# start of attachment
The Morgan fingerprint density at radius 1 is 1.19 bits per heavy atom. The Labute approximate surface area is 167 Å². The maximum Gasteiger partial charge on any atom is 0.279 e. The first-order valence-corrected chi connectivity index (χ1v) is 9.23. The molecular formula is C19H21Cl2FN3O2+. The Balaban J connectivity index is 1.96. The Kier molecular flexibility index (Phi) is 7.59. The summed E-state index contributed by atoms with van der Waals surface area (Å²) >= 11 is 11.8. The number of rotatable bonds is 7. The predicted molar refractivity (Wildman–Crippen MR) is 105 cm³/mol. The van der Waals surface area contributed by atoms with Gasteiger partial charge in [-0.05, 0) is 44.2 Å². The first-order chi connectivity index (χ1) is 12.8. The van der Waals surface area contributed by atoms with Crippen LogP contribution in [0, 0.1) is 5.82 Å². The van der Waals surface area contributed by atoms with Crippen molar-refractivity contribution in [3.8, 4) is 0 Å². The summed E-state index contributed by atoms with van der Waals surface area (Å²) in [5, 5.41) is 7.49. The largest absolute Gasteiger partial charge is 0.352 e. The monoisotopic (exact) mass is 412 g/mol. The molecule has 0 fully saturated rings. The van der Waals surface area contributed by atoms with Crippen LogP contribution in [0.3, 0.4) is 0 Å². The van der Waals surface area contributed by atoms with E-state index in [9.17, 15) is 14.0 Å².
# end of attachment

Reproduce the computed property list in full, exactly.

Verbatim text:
The Morgan fingerprint density at radius 1 is 1.19 bits per heavy atom. The Labute approximate surface area is 167 Å². The maximum Gasteiger partial charge on any atom is 0.279 e. The first-order valence-corrected chi connectivity index (χ1v) is 9.23. The molecular formula is C19H21Cl2FN3O2+. The Balaban J connectivity index is 1.96. The Kier molecular flexibility index (Phi) is 7.59. The summed E-state index contributed by atoms with van der Waals surface area (Å²) >= 11 is 11.8. The number of rotatable bonds is 7. The predicted molar refractivity (Wildman–Crippen MR) is 105 cm³/mol. The van der Waals surface area contributed by atoms with Gasteiger partial charge in [-0.05, 0) is 44.2 Å². The first-order chi connectivity index (χ1) is 12.8. The van der Waals surface area contributed by atoms with Crippen LogP contribution in [0, 0.1) is 5.82 Å². The van der Waals surface area contributed by atoms with Crippen molar-refractivity contribution in [3.8, 4) is 0 Å². The summed E-state index contributed by atoms with van der Waals surface area (Å²) in [5, 5.41) is 7.49. The largest absolute Gasteiger partial charge is 0.352 e. The monoisotopic (exact) mass is 412 g/mol. The molecule has 0 fully saturated rings. The van der Waals surface area contributed by atoms with Crippen LogP contribution in [0.3, 0.4) is 0 Å². The van der Waals surface area contributed by atoms with E-state index in [9.17, 15) is 14.0 Å².